One of our finest nurses

7 June 1956 – 20 February 2009

With the passing of Lyn Taylor on 20 February 2009, palliative care in western Sydney lost one of its finest practitioners – a dedicated nurse who had worked tirelessly with both patients and their carers to bring peace and dignity to the very ill.

Lyn’s distinguished nursing career commenced in 1977 when she started her general nurse training at Wollongong Hospital. Following registration three years later, Lyn joined the staff in the Orthopaedic Ward at the newly-opened Westmead Hospital. However, it was in the Haematology/Oncology Unit where Lyn was appointed Nursing Unit Manager, a position she held for four years, that she began her concentration and specialisation in oncology nursing. During her time as Nursing Unit Manager, Lyn provided leadership for the oncology and bone marrow transplant patients and she was closely involved in establishing the haematology/oncology refresher course for registered nurses as well as writing and reviewing the policies and procedures that guided nursing practice.

Lyn spent a short time working in the community in Adelaide and soon realised the important contribution this aspect of care provided for patients. She decided that rather than stay in the acute setting she would concentrate on patient care in the home and in 1985 she took on the role of Community Palliative Care/Oncology Nurse for the Holroyd/Parramatta/Baulkham Hills Local Government areas. It was here that Lyn was instrumental in having the position regraded to Clinical Nurse Consultant. Lyn’s passion for palliative care and oncology nursing was now well established and she remained in this field for the rest of her working life, taking on a CNC role in Baulkham Hills Shire and then in 2000 with the Sydney Melanoma Unit.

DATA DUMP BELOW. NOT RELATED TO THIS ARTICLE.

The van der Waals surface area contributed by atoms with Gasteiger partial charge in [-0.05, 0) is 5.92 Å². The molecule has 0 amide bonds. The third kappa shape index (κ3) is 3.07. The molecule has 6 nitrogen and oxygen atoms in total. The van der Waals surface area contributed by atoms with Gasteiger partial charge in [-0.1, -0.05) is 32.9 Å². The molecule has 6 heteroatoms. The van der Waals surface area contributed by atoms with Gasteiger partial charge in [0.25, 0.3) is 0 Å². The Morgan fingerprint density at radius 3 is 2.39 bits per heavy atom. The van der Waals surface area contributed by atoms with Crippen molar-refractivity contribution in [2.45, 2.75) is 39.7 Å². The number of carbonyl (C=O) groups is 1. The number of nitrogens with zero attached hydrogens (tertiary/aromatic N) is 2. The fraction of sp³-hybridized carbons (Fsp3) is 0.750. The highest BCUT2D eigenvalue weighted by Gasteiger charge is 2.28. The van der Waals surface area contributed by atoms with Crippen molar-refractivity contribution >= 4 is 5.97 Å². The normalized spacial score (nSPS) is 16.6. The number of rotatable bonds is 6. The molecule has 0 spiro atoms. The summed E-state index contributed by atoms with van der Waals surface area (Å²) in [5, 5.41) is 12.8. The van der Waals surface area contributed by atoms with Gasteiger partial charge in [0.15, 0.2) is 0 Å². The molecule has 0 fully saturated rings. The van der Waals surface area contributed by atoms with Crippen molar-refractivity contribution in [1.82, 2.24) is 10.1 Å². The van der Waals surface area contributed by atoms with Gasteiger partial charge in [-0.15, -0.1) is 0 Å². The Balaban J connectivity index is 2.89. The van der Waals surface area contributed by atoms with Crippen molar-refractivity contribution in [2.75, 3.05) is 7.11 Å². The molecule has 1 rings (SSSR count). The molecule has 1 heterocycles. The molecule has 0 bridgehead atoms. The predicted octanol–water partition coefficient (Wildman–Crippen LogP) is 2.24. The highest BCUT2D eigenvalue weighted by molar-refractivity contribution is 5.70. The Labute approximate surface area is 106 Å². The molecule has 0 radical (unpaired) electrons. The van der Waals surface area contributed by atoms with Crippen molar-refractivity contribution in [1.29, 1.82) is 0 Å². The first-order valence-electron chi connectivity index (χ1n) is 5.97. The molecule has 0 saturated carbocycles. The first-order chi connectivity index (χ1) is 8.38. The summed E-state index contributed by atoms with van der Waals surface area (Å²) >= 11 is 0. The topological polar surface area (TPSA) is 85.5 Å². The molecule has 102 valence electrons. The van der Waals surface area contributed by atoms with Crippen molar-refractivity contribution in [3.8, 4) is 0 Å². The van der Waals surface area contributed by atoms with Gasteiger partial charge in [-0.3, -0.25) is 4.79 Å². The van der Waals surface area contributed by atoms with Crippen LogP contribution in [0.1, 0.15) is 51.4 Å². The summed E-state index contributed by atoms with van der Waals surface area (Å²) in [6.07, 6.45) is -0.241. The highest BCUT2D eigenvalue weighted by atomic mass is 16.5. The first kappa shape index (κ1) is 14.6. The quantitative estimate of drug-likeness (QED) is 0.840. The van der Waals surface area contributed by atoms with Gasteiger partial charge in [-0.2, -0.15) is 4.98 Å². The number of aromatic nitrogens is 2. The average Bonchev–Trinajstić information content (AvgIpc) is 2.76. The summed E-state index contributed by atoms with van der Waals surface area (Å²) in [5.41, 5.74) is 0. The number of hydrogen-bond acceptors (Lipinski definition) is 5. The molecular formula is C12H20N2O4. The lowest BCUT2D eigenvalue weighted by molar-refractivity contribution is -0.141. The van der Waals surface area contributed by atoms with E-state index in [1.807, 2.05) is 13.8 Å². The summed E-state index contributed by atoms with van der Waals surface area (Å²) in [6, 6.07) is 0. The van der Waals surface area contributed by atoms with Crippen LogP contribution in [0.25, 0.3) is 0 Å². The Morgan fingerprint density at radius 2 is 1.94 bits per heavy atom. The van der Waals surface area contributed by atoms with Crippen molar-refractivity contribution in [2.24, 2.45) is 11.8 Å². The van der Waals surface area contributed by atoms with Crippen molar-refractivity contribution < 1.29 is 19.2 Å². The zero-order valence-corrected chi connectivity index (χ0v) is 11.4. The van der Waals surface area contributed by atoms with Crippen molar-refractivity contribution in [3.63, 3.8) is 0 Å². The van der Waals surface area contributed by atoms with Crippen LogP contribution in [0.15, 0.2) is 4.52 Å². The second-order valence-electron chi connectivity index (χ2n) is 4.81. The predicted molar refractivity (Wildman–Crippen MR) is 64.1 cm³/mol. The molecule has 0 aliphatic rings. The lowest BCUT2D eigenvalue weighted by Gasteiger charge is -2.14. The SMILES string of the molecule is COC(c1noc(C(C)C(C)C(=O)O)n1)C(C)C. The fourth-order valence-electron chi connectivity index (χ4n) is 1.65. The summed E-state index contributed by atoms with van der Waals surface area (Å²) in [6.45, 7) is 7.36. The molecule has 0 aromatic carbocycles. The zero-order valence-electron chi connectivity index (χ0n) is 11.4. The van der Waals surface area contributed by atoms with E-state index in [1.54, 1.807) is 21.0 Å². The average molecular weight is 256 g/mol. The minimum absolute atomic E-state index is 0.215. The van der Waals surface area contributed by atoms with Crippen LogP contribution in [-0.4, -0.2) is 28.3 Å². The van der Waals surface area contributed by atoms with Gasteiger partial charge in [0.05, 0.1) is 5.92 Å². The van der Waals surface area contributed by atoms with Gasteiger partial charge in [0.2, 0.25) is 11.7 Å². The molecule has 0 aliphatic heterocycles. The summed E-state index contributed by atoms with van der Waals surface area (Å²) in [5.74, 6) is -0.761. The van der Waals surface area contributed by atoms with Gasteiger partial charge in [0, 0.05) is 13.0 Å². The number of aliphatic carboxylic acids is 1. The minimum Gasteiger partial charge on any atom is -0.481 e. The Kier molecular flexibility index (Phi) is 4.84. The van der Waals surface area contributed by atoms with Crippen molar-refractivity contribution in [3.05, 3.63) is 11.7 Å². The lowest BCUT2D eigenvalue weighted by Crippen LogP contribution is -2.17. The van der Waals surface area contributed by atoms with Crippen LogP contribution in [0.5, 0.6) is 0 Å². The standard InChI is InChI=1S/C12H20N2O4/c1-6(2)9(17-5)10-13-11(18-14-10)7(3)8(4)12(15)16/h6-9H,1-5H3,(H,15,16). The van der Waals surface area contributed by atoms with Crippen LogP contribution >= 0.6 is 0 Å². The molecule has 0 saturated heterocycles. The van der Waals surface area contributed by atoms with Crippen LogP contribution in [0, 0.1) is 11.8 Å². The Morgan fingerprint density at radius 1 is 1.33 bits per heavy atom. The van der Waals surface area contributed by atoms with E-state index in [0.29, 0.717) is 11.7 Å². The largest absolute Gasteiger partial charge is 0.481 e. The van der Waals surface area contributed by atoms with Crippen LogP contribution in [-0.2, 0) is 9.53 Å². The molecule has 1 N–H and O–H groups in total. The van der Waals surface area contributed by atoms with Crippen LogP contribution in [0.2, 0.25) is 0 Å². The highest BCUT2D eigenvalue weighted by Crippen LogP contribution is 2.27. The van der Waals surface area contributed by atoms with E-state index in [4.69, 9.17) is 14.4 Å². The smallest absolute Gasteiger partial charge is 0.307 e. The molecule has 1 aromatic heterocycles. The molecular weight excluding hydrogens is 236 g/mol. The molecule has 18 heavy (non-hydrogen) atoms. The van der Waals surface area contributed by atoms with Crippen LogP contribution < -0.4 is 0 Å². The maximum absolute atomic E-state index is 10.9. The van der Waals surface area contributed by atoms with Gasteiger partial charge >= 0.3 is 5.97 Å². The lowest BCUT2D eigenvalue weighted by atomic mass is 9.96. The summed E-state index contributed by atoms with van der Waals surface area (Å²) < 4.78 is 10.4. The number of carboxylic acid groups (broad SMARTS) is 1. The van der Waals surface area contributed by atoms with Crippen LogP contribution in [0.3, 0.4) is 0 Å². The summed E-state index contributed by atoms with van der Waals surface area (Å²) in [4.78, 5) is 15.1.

Lyn always believed in the value of ongoing education, not only for herself, but also for her colleagues, encouraging them to engage in additional learning opportunities. She was constantly working toward improving the care for her patients and many colleagues spoke warmly of the endless compassion and patience Lyn displayed in pursuit of better patient care.

Lyn had assisted in re-writing the Palliative Care Procedure Manual working in association with the Palliative Care Nurses’ Association and in conjunction with the NSW Cancer Council and The College of Nursing and had been involved with writing a booklet for nurses who are dealing with patients who have been given ‘bad news’. She had also been actively involved with many Palliative Care/Oncology-related Committees across NSW as well as developing quality assurance tools and policies for the Community Health Accreditation & Standards Program (CHASP) and the Australian Council on Health Care Standards (ACHS).

Lyn was an elected member to the Nurses and Midwives Board of NSW and an advisor for the Board to the Nurse Practitioner project. She was also a Director of the Lions Club Scholarship Foundation.

Lyn worked tirelessly with both the Westmead and Royal Prince Alfred Hospital Melanoma Units to ensure that both Units provided an appropriate, timely and quality service for patients.

Working as part of the oncology and palliative care teams, Lyn was acknowledged by her patients for her boundless compassion coupled with the expertise and experience to help them through a most difficult time in their lives.

Lyn was recently rewarded with the inaugural Distinguished Service Award in recognition of outstanding service to patients and their carers by the Melanoma Institute of Australia.

Further acknowledgement of Lyn’s outstanding contribution to palliative care nursing has been the creation of the ‘Lyn Taylor Memorial Award’, which is to be presented annually by the NSW Palliative Care Association for leadership in palliative care.

Lyn was ‘a rare breed’ and she enriched the lives of everyone she met.  All her friends and colleagues feel so fortunate they were honoured to know and love her.

By Kathy Baker, Adjunct Professor, UTS and UWS